When I realized I was paying higher interest on my student loans than I needed to, I decided to take the road to refinancing. If I didn’t, I’d have been paying on my remaining balance in student loan debt much longer than necessary. In my case, I had multiple student loans and financed them into a single loan with a lower overall interest rate. Before I did this, I had to learn how a student debt refinance and consolidation worked so I could make the best decisions. The following information is what I found.
Is Consolidation a Good Idea?
There are certainly drawbacks to consolidation, but it highly depends on the type of loan you have. You have either a federal or private student loan. If you have a federal loan, the amount of time you have to pay back the loan is set and the interest rate can’t exceed a certain percentage. You are also not penalized if you decide to pay back the loan in advance.
If you have private loans, the lender set the terms when you acquired them. This means variable interest rates and fees, depending on the lender. You don’t get the benefits of federal consolidation when you have private loans. Nonetheless, there are some benefits to consolidating as a part of refinancing:
- You only have to make one payment because there is only one loan.
- The interest rate is fixed, so you don’t have to deal with variable rate loans that keep changing on you.
- You can extend the repayment period if you want to, but you can use consolidation to shrink the size of the debt for faster repayment.
Why You Might Not Want to Consolidate or Refinance
If you are close to having your loans paid off, now isn’t the time to consolidate. Simply keep doing what you are doing and enjoy being free of student debt when it’s paid off. If you are going to lose certain federal loan benefits that work for you, you may not want to refinance. The primary goals of consolidating and/or refinancing your loans are to save money and improve your financial situation. However, consolidating and/or refinancing may not be the best idea in some circumstances.
How a Student Debt Refinance Works
You can use direct loan consolidation to consolidate federal loans. If you have more than one private loan, you can turn to a private lender to consolidate the loans. If you have just one loan, you can turn to a lender to refinance at a lower interest rate. It all sounds very simple. However, there’s a lot more to it than you might realize.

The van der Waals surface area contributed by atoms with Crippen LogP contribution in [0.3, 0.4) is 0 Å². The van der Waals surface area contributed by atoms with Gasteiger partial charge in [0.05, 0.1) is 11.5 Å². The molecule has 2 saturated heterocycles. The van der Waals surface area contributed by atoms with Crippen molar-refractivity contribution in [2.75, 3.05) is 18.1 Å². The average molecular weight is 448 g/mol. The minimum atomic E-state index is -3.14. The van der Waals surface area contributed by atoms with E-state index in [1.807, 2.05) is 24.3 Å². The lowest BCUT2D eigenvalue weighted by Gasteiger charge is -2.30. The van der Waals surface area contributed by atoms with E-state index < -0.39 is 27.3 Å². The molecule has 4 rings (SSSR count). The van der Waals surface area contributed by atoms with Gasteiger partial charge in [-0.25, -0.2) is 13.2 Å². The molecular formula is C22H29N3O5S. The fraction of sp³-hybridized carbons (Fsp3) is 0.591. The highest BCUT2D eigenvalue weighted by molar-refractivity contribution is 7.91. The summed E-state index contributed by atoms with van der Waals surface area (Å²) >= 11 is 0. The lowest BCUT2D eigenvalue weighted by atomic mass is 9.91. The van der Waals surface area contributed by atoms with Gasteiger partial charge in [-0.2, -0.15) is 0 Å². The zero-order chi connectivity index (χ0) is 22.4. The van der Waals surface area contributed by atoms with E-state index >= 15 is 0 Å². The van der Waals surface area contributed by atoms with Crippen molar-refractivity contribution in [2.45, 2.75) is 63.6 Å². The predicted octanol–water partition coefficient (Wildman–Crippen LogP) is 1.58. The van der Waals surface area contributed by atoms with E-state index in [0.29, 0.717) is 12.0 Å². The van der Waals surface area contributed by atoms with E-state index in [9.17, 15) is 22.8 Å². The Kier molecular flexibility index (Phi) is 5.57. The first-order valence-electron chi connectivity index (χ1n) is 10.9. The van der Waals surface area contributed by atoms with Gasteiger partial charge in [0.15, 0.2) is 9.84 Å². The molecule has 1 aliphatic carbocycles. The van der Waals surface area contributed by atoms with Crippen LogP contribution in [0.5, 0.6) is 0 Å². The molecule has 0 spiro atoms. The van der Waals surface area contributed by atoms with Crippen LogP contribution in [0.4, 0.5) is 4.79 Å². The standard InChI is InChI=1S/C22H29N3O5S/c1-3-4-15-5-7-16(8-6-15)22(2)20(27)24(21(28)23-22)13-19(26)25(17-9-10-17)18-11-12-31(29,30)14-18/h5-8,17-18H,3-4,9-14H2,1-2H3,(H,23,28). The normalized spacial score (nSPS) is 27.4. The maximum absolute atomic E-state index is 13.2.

When you consolidate federal loans, you are given multiple options, and your payments can be based on family size and income. The interest rate is an average of the federal loans being consolidated. You will be given a repayment total, but the remaining balance may be forgiven once the loan term is complete in some cases. (Note: you may have to pay taxes on the amount forgiven)
When consolidating with a private lender, your interest rate can be lowered, which can make the monthly payments lower. This is usually possible because the loan term is lengthened. A longer term can mean a larger overall repayment, despite the lower interest. The private lender makes decisions for you regarding repayment amount and the monthly payment.
Of course, you have to determine if you are eligible for federal or private consolidation. In many cases, the loan type makes this determination for you. Once you understand your options, you can then move forward with the route that is going to work best for you.
When consolidating federal student loans, you have to apply through the Direct Consolidation Loan. I was eligible for consolidation, so all my loans could have been consolidated into one payment, term, and interest rate with the government. I also would have been able to do an income-based repayment program. The process was relatively easy, but I decided on another option.
A Private Student Debt Refinance
During my research, I gathered a lot of valuable information on this option, as well. I know people who have done it, and they were happy with the lower interest rate. I also know college graduates who have consolidated federal and private loans through private student loan refinancing. This type of consolidation does require a good credit score, about 757, and a low debt-to-income ratio, and a stable income. It is harder to qualify for private refinancing because it involves taking out a new loan that pays off the old loan. I chose to refinance with a private lender since I was eligible, and it saved me some money on interest!
Of course, when you consolidate your federal loans into a private one, you lose all the federal benefits and relief options that come with those loans. If you think there’s a chance you might need those later, that’s certainly something to consider in your decision.
What you do is entirely up to you, depending on the loan type or types, your interest rate, and how much you owe. Make sure you weigh the pros and cons of each option available to you so you can make an informed choice about the consolidation and/or refinancing of your student loans.
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